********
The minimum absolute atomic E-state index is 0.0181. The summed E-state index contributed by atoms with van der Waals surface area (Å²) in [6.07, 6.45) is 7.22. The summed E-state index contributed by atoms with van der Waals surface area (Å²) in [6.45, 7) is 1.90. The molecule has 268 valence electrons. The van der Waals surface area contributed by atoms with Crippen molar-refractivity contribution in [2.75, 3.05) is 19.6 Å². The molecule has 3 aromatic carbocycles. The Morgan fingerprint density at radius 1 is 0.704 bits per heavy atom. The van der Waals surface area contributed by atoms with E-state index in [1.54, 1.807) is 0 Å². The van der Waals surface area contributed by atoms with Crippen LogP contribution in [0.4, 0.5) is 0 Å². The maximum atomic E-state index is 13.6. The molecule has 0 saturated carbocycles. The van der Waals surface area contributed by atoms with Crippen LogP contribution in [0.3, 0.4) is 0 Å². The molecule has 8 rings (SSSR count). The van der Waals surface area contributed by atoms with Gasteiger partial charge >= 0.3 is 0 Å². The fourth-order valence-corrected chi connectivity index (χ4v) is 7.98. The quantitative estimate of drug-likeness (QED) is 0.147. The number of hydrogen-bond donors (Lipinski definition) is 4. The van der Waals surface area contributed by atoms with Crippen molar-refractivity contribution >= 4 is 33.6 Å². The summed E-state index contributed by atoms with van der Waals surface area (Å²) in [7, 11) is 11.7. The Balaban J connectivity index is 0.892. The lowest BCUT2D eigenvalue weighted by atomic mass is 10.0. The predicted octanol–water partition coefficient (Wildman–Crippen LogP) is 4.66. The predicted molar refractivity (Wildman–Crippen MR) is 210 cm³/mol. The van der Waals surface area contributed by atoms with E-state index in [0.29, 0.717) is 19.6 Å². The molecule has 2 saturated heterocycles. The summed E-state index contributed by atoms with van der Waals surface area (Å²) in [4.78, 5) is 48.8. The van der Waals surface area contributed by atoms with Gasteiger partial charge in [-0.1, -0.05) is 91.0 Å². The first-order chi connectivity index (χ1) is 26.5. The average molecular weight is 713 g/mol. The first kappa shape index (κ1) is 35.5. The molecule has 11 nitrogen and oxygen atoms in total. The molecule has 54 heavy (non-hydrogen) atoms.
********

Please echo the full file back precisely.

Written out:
The minimum absolute atomic E-state index is 0.0181. The summed E-state index contributed by atoms with van der Waals surface area (Å²) in [6.07, 6.45) is 7.22. The summed E-state index contributed by atoms with van der Waals surface area (Å²) in [6.45, 7) is 1.90. The molecule has 268 valence electrons. The van der Waals surface area contributed by atoms with Crippen molar-refractivity contribution in [2.75, 3.05) is 19.6 Å². The molecule has 3 aromatic carbocycles. The Morgan fingerprint density at radius 1 is 0.704 bits per heavy atom. The van der Waals surface area contributed by atoms with E-state index in [1.54, 1.807) is 0 Å². The van der Waals surface area contributed by atoms with Crippen LogP contribution in [0.4, 0.5) is 0 Å². The maximum atomic E-state index is 13.6. The molecule has 0 saturated carbocycles. The van der Waals surface area contributed by atoms with Crippen LogP contribution in [0.3, 0.4) is 0 Å². The molecule has 8 rings (SSSR count). The van der Waals surface area contributed by atoms with Gasteiger partial charge >= 0.3 is 0 Å². The fourth-order valence-corrected chi connectivity index (χ4v) is 7.98. The quantitative estimate of drug-likeness (QED) is 0.147. The number of hydrogen-bond donors (Lipinski definition) is 4. The van der Waals surface area contributed by atoms with Crippen molar-refractivity contribution >= 4 is 33.6 Å². The summed E-state index contributed by atoms with van der Waals surface area (Å²) in [7, 11) is 11.7. The Balaban J connectivity index is 0.892. The lowest BCUT2D eigenvalue weighted by atomic mass is 10.0. The predicted octanol–water partition coefficient (Wildman–Crippen LogP) is 4.66. The predicted molar refractivity (Wildman–Crippen MR) is 210 cm³/mol. The van der Waals surface area contributed by atoms with E-state index in [0.29, 0.717) is 19.6 Å². The molecule has 2 saturated heterocycles. The summed E-state index contributed by atoms with van der Waals surface area (Å²) in [4.78, 5) is 48.8. The van der Waals surface area contributed by atoms with Gasteiger partial charge in [-0.1, -0.05) is 91.0 Å². The first-order chi connectivity index (χ1) is 26.5. The average molecular weight is 713 g/mol. The first kappa shape index (κ1) is 35.5. The molecule has 11 nitrogen and oxygen atoms in total. The molecule has 54 heavy (non-hydrogen) atoms.